How did Valnet facilitate such remarkable healing? How do essential oils and extracts promote wellness? The answer is not so much in the extracts and oils, but in the healing power of the human body that is unleashed by them.
  The body can produce, store and release some of the most powerful chemicals known to man. Neurohumors, hormones and metabolites produced in the body can deaden and eliminate pain. For example, the word endorphin is a combination of the words endogenous and morphine. Others neurohumors can induce sleep or instill a feeling of pleasure. Both physiological and emotional well-being are affected by the body's own pharmacy. Nearly every event in the body is preceded by the production of a chemical that stimulates or enhances the effect.
  When an aromatic molecule is introduced into the limbic system, either by transdermal delivery or through the sense of smell, that molecule stimulates a corresponding release of hormones and chemicals from the brain and other organs. For centuries, aromatherapists have documented the effects and carefully combine and use pure essences to facilitate the desired physiological or emotional result. So the mechanism appears to be that the aroma initiates the real healing powers that are innate.
  The essential aromatic oils that are used in aromatherapy are usually used two ways. Most of the time aromatherapy introduces the essence through the sense of smell. But combining the inhalation of the aroma with the intentional use of healing massage has been found to be a highly effective tool. Margurite Muary is credited with the application of touch and therapeutic massage using the volatile oils of healing plants. German research has shown that molecules of essential oils are present in the breath within moments of application onto the skin. Further studies have shown that hormones and various neurohumors are released in the body immediately upon introduction of the aroma to the senses. Autonomic functions are greatly influenced by these neurohumors. The immune system is affected drastically by neurohumors, emotions as well.
  Consult with someone who has taken the time to study aromatherapy and perhaps is certified by a recognizing organization. You may find out more from your massage therapist.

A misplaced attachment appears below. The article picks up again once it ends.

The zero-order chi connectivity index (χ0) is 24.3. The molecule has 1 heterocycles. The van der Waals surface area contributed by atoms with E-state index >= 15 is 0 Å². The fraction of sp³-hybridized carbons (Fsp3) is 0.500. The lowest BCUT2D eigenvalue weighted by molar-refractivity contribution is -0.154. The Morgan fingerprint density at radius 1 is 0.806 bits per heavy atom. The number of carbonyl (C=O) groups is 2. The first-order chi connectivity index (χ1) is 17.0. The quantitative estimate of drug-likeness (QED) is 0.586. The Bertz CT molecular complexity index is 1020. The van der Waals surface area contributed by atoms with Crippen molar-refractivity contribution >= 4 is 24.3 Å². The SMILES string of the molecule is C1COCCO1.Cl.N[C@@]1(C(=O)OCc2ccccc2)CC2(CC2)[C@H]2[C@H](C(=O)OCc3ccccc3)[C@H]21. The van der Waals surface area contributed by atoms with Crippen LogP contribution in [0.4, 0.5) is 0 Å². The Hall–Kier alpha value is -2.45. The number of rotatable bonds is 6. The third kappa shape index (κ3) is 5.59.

Be well.
A New Age Plague

  If there is a burden that comes with the popularity of alternative therapies, it is the indiscriminate commercialization of good ideas. Be aware, Glade™ air freshener is not aromatherapy, ok? I don’t care how many candles you buy at Target that say so, the chances of them being aromatherapeutic are slim to none. They may smell good, and you may experience a delightful feeling when you light a few and take a luxurious bath, but they are not aromatherapy, get it?
  Doctors and conventional practitioners have not taken the time to truly understand aromatherapy and dismiss it out of hand, thinking that these commercial applications are what alternative practitioners are recommending. They aren’t. Essential oils that are processed expensively and used appropriately are the only fair example of aromatherapy. You are not going to find them at Walgreen’s.
  It takes 3000 pounds of the American beauty to produce one pound of properly distilled essential rose oil of the type used in aromatherapy. 500 pounds of rosemary or 50 pounds of eucalyptus is required for a pound of the final product of those plants. So it becomes instantly clear that, at least in the production of the oils, this is no lightweight process. It is foolhardy to dismiss the healing properties of aromatherapy based on experience with perfumed candles or sachets. Perfume and essential oils are two different things.


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Michael Braunstein is Executive Director of Heartland Healing and certified by the American Council of Hypnotist Examiners in clinical hypnotherapy. He graduated from the Los Angeles Hypnotism Training Institute and was an instructor at the UCLA Extension University for 11 years.

Heartland Healing is devoted to the examination of various alternative forms of healing. It is provided as a source of information and not as medical advice. It is not meant as an endorsement of any particular therapy, either by the writer or by Heartland Healing Center, Inc.